The Thai government confirmed Thursday that it had deported 90 Uighur migrants back to China. 

Government spokesman Weerachon Sukondhapatipak confirmed to Anadolu Agency by phone that the Uighur had been deported "in accordance with protocol" as they had been determined by the government to have originated from China. 

Weerachon also confirmed that the Thai government had also repatriated 173 Uighur back to Turkey on July 2. 

The World Uyghur Congress, a organization that claims to speak on behalf of the Uighur diaspora, warned against the move saying that the 90 refugees would face persecution and possible punishment by the Chinese government upon their return. 

Rights groups Human Rights Watch also called the move a "clear violation." 

“We are still trying to find out details, but if confirmed it is a clear violation of the international law as the Uighur could face serious human rights abuses in China," Sunai Phasuk, Human Rights Watch representative in Thailand, told Anadolu Agency.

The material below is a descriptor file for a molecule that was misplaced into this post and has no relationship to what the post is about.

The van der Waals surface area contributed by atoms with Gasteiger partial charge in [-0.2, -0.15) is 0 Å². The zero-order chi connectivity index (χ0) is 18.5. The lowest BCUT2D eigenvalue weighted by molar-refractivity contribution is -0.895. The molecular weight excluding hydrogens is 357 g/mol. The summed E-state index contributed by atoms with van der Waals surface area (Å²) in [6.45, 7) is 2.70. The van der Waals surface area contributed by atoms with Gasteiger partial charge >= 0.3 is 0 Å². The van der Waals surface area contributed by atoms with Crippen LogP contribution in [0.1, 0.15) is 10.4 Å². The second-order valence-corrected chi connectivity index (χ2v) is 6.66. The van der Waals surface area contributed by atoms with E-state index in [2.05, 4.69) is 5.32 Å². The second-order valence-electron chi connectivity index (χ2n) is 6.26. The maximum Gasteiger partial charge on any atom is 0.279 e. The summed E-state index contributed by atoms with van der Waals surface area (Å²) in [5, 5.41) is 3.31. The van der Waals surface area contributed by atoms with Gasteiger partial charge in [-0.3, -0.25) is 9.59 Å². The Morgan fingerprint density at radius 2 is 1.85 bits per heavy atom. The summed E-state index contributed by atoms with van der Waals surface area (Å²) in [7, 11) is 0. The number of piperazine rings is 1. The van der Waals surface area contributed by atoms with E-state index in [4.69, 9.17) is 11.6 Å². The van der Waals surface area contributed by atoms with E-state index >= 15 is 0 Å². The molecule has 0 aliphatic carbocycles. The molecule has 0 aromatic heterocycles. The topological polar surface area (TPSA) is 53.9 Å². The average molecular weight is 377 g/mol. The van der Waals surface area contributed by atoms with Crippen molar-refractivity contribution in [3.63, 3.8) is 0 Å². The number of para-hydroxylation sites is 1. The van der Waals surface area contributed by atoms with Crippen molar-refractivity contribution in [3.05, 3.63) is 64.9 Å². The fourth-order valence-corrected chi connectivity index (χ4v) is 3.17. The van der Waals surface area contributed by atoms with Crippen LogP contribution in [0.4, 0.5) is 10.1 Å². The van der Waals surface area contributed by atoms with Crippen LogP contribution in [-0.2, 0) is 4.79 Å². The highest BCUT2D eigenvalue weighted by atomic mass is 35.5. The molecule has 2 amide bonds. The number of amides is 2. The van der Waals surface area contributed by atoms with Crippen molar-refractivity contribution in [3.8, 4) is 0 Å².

“Thai authorities have often shown very little regard for humanitarian considerations when sending back people where they could face serious human rights violations, as has been the case in the past for Rohingya or Hmong,” he added.

Overnight, crowds were reported to have gathered outside of the Thai consulate in Istanbul as news broke that the Uighur were about to be deported.

Some were reported to have broken into the building, from where they smashed windows and lowered the Southeast Asian country's flag.

The Thai Ministry of Foreign Affairs confirmed the attack in a statement Thursday before sending out an alert to Thais living in Turkey warning of possible reprisals.

Anadolu Agency